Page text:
Vertical gardening for balconies

Vertical gardening for balconies

When you’re short on space for a garden, sometimes the only way to go is up! Vertical gardening is ideal for balconies, making use of walls, upright supports, and cleverly designed planters to turn even the smallest space into a little green piece of paradise.

Tips on balcony gardening

  • Spend some time watching where the sun hits your balcony over the course of a day, so that you know where the sunniest and shadiest spots are. Most fruit and vegetables will need at least six hours of direct sunlight a day to do well.
  • Balconies can be very windy, and this means plants will dry out fast. Putting up a windbreak of cane matting will make things easier for your plants.
  • Be careful not to overload your balcony with heavy pots. Remember that soil and compost can weigh a lot when wet.
  • Use drip trays under pots to stop water overflowing onto your neighbours below!

Vertical balcony garden

5 vertical gardening ideas for balconies

  1. Balcony railing planters are specially designed to sit over or hang from a balcony railing. They take up hardly any space at all, and they’re perfect for small plants like herbs and strawberries or trailing summer bedding plants like petunias and begonias.
  2. Stackable planters are another clever solution for small spaces. These modular planters can be stacked on top of each other to whatever height you choose. They have planting pockets at each level that are perfect for flowering plants or herbs like parsley, basil and mint.
  3. Grow climbers in pots, trained up an obelisk or a trellis fixed to your balcony wall. Miniature climbing rose like ‘Warm Welcome’ will grow happily in a pot and produces masses of bright orange flowers all summer. You could also combine flowers and food by growing a climbing bean like the French bean ‘Blauhilde’, which has gorgeous violet flowers in summer followed by tasty purple beans that turn green when cooked.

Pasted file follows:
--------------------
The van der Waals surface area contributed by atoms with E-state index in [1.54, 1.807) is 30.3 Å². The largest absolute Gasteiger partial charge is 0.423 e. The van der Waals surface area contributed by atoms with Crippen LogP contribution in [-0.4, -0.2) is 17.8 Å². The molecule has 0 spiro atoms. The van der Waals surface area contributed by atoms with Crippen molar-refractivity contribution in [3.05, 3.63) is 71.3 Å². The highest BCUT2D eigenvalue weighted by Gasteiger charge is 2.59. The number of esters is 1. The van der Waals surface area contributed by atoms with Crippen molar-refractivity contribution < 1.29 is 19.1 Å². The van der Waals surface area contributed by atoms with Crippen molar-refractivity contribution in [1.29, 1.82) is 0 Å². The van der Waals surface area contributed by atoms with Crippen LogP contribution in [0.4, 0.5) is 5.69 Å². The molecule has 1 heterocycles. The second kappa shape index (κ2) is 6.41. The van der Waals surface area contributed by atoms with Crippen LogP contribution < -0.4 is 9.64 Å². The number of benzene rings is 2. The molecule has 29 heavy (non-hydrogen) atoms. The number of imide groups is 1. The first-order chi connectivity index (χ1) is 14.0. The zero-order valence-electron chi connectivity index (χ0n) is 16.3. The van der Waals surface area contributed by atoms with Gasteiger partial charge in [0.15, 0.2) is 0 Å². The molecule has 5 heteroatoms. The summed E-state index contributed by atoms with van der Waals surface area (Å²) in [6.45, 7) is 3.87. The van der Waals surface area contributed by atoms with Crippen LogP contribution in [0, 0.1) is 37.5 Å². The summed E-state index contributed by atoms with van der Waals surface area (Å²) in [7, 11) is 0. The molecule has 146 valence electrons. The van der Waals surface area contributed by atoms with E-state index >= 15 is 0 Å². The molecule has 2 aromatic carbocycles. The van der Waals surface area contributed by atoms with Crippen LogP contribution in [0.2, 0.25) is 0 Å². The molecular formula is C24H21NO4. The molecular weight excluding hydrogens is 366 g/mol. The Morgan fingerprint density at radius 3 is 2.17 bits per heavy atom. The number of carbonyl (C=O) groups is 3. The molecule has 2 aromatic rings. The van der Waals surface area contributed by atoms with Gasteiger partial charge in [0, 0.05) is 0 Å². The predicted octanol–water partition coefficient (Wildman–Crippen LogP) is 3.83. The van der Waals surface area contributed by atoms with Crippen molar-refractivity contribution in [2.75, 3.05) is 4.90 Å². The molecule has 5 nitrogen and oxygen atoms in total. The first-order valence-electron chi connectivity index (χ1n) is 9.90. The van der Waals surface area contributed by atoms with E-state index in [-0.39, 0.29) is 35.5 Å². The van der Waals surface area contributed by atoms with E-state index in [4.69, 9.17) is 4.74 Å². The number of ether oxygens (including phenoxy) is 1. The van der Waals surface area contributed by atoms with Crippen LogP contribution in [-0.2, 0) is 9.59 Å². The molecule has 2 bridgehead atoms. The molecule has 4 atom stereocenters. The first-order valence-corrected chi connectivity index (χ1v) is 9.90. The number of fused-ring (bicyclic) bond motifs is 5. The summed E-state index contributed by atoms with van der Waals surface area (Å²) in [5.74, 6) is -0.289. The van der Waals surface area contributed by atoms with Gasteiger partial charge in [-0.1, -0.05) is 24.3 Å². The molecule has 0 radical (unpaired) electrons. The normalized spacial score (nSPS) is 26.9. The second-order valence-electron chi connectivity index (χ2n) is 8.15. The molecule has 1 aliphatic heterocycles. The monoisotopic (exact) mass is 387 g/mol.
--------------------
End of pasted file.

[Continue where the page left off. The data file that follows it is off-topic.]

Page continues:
4. Tiered plant stands are great for small spaces like balcony gardens, letting you grow three or four times as many plants in the same amount of floorspace. On a balcony, the lower levels are likely to be shaded for part of the day, so put the sun-lovers on the upper levels and the plants that prefer shade lower down.
  5. Add height to your balcony garden with an ornamental tree in a container. The dwarf Japanese maple called ‘Wilson’s Pink Dwarf’ has gorgeous variegated leaves and prefers to be sheltered from hot afternoon sun, making it ideal for balconies that often only get sun for part of the day. You can even grow a small fruit tree in a container. Ballerina apples like ‘Samba’ and ‘Flamenco’ produce fruit in short spurs off the main trunk, so they have a very narrow, upright shape that takes up very little space, and they have beautiful flowers in spring.

Vertical balcony garden

However big or small your garden is, we have everything you need to make it look fantastic this year. Visit us today and get gardening!

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